“I don’t think any allegations should be buried...and that’s for anyone, not just for this particular office"
The male employee said that in 2011 Conyers complained a female staffer was “too old” and said he wanted to let her go. The employee said he set up a meeting in December 2011 to discuss “mistreatment of staff and his misuse of federal resources.” The affidavit says that Conyers “agreed that he would work on making improvements as long as I worked directly with him and stopped writing memos and emails about concerns.”
Another female employee also attested that she witnessed Conyer’s advances, and said she was asked to transport women to him. “I was asked on multiple occasions to pick up women and bring them to Mr. Conyers['] apartment, hotel rooms, etc.”
BuzzFeed News reached out to several former Conyers staffers, all of whom did not want to speak on the record. One former staffer, who did not want to be named, said she was frustrated by the secretive complaint process.
“I don’t think any allegations should be buried...and that’s for anyone, not just for this particular office, because it doesn’t really allow other people to see who these individuals are,” said the former staffer. “When you make private settlements, it doesn’t warn the next woman or the next person going into that situation.”
Another staffer said Conyers’ reputation made people fearful to speak out against him. Aside from being the longest-serving House member and the ranking member of a powerful committee, Conyers is a civil rights icon. He was lauded by Martin Luther King Jr. and is a founding member of the Congressional Black Caucus.
“Your story won’t do shit to him,” said the staffer. “He’s untouchable.”
In a statement to BuzzFeed News, House Democratic Leader Nancy Pelosi said she was not aware of the settlement.
“The current process includes the signing of non-disclosure agreements by the parties involved. Congresswoman Jackie Speier has introduced legislation that will provide much-needed transparency on these agreements and make other critical reforms,” Pelosi said in the statement. “I strongly support her efforts.”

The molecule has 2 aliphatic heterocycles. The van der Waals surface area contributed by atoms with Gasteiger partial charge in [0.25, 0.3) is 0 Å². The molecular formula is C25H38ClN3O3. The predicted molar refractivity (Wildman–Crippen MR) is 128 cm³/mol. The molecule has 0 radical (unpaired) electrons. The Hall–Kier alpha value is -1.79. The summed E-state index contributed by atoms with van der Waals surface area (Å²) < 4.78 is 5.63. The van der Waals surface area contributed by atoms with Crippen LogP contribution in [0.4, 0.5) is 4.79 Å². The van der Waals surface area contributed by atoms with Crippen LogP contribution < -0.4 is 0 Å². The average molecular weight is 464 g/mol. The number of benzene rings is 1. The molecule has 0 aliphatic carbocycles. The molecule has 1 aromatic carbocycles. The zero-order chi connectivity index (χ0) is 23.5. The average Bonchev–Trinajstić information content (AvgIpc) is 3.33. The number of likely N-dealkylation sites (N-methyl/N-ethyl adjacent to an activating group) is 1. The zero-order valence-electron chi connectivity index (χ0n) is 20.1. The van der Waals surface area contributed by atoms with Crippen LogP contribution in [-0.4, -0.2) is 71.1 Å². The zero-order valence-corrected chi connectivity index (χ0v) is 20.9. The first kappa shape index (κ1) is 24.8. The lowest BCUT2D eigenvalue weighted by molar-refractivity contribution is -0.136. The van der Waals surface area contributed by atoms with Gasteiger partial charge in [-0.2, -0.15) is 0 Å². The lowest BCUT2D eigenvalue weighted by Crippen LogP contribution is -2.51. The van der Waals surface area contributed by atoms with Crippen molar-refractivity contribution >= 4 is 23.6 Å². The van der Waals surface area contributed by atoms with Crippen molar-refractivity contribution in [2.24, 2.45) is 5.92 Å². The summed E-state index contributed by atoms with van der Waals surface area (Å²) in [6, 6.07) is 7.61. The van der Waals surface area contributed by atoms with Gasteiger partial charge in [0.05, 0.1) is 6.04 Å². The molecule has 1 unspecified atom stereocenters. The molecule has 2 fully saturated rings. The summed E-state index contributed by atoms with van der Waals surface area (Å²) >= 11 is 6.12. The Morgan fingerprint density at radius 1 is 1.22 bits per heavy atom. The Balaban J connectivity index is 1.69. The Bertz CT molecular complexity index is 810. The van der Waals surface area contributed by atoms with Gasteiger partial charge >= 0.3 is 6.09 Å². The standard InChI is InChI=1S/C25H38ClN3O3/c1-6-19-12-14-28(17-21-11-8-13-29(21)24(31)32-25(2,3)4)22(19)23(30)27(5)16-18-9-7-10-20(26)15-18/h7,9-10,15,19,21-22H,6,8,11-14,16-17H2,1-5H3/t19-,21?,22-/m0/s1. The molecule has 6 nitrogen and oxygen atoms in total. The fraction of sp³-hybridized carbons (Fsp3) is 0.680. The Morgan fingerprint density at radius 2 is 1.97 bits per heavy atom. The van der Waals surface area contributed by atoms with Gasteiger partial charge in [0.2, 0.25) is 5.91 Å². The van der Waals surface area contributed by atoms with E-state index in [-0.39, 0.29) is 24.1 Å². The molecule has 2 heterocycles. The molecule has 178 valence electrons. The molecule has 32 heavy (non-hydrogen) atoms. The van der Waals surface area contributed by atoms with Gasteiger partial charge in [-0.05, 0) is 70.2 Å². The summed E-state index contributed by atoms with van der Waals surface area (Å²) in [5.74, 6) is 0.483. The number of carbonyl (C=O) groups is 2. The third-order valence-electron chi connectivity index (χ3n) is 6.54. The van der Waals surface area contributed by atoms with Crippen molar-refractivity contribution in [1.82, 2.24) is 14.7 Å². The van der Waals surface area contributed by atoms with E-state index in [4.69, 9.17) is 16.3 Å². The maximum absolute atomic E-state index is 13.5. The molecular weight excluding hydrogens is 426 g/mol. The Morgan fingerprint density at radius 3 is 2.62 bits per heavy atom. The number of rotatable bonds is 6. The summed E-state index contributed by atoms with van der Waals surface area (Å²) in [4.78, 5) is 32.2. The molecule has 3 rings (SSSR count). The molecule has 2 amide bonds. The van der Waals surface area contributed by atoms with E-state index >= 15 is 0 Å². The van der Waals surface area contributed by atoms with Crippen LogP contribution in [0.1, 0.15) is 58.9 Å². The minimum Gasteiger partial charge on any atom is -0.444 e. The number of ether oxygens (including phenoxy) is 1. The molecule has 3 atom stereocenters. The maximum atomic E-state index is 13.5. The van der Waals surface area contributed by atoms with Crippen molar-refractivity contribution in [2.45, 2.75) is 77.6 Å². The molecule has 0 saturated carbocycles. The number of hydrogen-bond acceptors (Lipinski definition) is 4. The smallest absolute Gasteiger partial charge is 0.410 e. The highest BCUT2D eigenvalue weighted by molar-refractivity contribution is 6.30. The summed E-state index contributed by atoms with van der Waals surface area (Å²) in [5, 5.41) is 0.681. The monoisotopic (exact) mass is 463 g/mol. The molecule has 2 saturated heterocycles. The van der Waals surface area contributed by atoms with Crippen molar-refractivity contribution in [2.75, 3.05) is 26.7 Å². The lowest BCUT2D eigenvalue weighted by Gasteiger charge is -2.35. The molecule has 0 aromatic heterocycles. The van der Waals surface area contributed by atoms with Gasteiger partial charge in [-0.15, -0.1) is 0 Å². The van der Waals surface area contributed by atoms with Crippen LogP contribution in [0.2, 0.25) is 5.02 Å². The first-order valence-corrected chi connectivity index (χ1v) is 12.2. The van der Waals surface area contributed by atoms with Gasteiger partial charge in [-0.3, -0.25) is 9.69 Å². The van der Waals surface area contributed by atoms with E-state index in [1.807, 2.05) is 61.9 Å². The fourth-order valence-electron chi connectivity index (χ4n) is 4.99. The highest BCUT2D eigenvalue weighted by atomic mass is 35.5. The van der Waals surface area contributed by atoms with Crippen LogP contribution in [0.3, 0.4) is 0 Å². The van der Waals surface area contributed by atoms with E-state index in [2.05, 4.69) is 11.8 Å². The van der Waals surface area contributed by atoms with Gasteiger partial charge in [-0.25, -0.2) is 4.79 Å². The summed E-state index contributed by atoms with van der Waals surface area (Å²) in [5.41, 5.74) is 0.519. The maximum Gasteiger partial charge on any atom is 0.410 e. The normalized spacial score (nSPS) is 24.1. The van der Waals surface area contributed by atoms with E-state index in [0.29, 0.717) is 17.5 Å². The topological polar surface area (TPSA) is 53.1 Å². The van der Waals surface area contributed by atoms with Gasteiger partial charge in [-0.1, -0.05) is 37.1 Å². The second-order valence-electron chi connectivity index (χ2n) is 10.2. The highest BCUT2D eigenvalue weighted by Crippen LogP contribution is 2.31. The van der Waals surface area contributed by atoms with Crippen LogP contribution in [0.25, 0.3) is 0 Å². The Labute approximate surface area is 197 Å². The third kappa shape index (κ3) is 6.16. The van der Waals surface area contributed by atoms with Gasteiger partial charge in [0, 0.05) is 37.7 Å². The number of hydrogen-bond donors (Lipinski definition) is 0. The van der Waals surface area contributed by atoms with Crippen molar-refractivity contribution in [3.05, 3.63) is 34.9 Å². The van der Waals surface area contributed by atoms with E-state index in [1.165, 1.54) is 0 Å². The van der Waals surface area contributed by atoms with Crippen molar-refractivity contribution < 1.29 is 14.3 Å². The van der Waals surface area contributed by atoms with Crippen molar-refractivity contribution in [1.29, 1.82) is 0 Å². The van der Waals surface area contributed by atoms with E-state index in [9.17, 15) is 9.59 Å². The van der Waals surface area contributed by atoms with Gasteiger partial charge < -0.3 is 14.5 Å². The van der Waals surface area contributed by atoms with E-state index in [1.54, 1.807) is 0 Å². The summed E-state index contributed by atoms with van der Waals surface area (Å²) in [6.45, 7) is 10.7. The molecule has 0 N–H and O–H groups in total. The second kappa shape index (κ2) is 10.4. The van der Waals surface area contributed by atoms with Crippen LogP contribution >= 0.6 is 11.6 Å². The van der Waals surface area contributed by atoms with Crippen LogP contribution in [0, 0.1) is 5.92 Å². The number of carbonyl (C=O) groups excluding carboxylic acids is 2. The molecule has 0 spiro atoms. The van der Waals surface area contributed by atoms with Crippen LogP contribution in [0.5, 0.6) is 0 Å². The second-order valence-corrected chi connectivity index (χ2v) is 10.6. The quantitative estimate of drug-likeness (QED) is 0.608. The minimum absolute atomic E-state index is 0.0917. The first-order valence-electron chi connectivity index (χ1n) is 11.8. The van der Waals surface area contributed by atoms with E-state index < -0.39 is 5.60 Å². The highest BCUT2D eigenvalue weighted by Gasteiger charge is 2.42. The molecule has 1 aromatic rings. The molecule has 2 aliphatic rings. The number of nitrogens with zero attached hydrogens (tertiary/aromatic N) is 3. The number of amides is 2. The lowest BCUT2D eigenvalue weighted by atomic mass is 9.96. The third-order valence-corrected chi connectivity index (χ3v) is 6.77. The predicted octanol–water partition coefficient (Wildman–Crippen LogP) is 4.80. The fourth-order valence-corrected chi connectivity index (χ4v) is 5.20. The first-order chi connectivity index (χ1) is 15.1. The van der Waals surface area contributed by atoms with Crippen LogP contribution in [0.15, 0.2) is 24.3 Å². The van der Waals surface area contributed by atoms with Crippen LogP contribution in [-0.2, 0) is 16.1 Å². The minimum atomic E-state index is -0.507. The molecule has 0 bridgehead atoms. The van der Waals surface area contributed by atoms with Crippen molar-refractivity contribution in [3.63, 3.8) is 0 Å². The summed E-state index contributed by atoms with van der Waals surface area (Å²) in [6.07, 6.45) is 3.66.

"Speaker Boehner was not aware of this," Dave Schnittger, a spokesperson for John Boehner, told BuzzFeed News in an email Tuesday. Boehner was the speaker of the House when the settlement was made.
Speaker Paul Ryan's called the story "extremely troubling" in a statement the morning after the story broke.
"A Committee hearing last week examining this issue led to a new policy of mandatory training for all members and staff," Ryan said. "Additional reforms to the system are under consideration as the committee continues its review. People who work in the House deserve and are entitled to a workplace without harassment or discrimination.”
The documents also show that there was a belief among at least some staffers that the office was a jealous environment. Some of the documents allege Conyers offered his protection when staff would complain to him about management in the office.
California Democrat Rep. Speier and colleagues in the House and Senate have introduced legislation that would overhaul the complaint process, including requiring the Office of Compliance to publicly name the office of any member who enters into a settlement. The bill would also allow complainants to waive mediation and counseling, set up a victims' counsel, and require all congressional offices to go through harassment training every year.
Conyers’ office has a history of ethical run-ins. In 2016, his former chief of staff Cynthia Martin pleaded guilty to receiving stolen property after she refused to reimburse $16,500 that was mistakenly deposited in her account. A preliminary investigation by the Office of Congressional Ethics found that Conyers continued to pay Martin more than $13,000 per month when she was supposedly on unpaid leave.
In 2006, two former aides complained that Conyers made them babysit his children, run errands, and work on his reelection campaign while drawing their congressional salaries. There was also a bizarre incident in 2005 when 60 Thanksgiving turkeys, given to his staff to disperse to people, may have gone missing.
Conyers’ wife, former Detroit city councilor Monica Conyers, was sentenced to three years in prison over bribery charges in 2010. (One of the documents alleged Conyers began “aggressively acting out his sexual harassment behavior” following this.) Last year the couple renewed their vows. ●